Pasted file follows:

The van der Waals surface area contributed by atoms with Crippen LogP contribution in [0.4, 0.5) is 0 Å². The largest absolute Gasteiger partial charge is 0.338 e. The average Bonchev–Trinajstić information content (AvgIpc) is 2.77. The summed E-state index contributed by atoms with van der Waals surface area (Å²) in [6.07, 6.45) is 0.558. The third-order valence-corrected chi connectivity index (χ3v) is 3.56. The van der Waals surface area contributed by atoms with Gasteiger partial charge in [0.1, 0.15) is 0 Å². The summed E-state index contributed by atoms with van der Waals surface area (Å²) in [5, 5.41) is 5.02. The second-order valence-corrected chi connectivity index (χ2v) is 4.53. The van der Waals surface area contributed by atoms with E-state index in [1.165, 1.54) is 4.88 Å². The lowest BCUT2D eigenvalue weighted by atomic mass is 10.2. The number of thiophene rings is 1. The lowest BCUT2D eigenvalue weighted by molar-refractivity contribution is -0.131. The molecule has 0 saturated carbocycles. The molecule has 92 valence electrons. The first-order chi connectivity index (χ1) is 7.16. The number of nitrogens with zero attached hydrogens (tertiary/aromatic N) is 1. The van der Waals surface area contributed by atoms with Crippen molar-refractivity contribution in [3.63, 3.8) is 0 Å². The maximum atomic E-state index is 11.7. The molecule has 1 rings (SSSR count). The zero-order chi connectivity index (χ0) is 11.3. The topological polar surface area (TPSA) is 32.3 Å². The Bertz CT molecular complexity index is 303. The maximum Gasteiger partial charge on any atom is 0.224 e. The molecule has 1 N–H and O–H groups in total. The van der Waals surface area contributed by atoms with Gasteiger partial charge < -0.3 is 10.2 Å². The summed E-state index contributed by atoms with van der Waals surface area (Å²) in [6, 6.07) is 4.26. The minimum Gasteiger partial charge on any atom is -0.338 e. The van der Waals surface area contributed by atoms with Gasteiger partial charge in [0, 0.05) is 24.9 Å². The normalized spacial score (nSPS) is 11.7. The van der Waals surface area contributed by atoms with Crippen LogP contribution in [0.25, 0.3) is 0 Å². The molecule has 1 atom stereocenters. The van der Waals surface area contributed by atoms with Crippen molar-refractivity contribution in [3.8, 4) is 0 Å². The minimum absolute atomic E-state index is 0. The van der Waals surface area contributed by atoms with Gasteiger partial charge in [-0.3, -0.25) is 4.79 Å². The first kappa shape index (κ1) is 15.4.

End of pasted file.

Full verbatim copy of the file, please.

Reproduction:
The van der Waals surface area contributed by atoms with Crippen LogP contribution in [0.4, 0.5) is 0 Å². The largest absolute Gasteiger partial charge is 0.338 e. The average Bonchev–Trinajstić information content (AvgIpc) is 2.77. The summed E-state index contributed by atoms with van der Waals surface area (Å²) in [6.07, 6.45) is 0.558. The third-order valence-corrected chi connectivity index (χ3v) is 3.56. The van der Waals surface area contributed by atoms with Gasteiger partial charge in [0.1, 0.15) is 0 Å². The summed E-state index contributed by atoms with van der Waals surface area (Å²) in [5, 5.41) is 5.02. The second-order valence-corrected chi connectivity index (χ2v) is 4.53. The van der Waals surface area contributed by atoms with E-state index in [1.165, 1.54) is 4.88 Å². The lowest BCUT2D eigenvalue weighted by atomic mass is 10.2. The number of thiophene rings is 1. The lowest BCUT2D eigenvalue weighted by molar-refractivity contribution is -0.131. The molecule has 0 saturated carbocycles. The molecule has 92 valence electrons. The first-order chi connectivity index (χ1) is 7.16. The number of nitrogens with zero attached hydrogens (tertiary/aromatic N) is 1. The van der Waals surface area contributed by atoms with Crippen molar-refractivity contribution in [3.63, 3.8) is 0 Å². The maximum atomic E-state index is 11.7. The molecule has 1 rings (SSSR count). The zero-order chi connectivity index (χ0) is 11.3. The topological polar surface area (TPSA) is 32.3 Å². The Bertz CT molecular complexity index is 303. The maximum Gasteiger partial charge on any atom is 0.224 e. The molecule has 1 N–H and O–H groups in total. The van der Waals surface area contributed by atoms with Gasteiger partial charge < -0.3 is 10.2 Å². The summed E-state index contributed by atoms with van der Waals surface area (Å²) in [6, 6.07) is 4.26. The minimum Gasteiger partial charge on any atom is -0.338 e. The van der Waals surface area contributed by atoms with Gasteiger partial charge in [0, 0.05) is 24.9 Å². The normalized spacial score (nSPS) is 11.7. The van der Waals surface area contributed by atoms with Crippen LogP contribution in [0.25, 0.3) is 0 Å². The molecule has 1 atom stereocenters. The van der Waals surface area contributed by atoms with Crippen molar-refractivity contribution in [3.8, 4) is 0 Å². The minimum absolute atomic E-state index is 0. The van der Waals surface area contributed by atoms with Gasteiger partial charge in [-0.3, -0.25) is 4.79 Å². The first kappa shape index (κ1) is 15.4.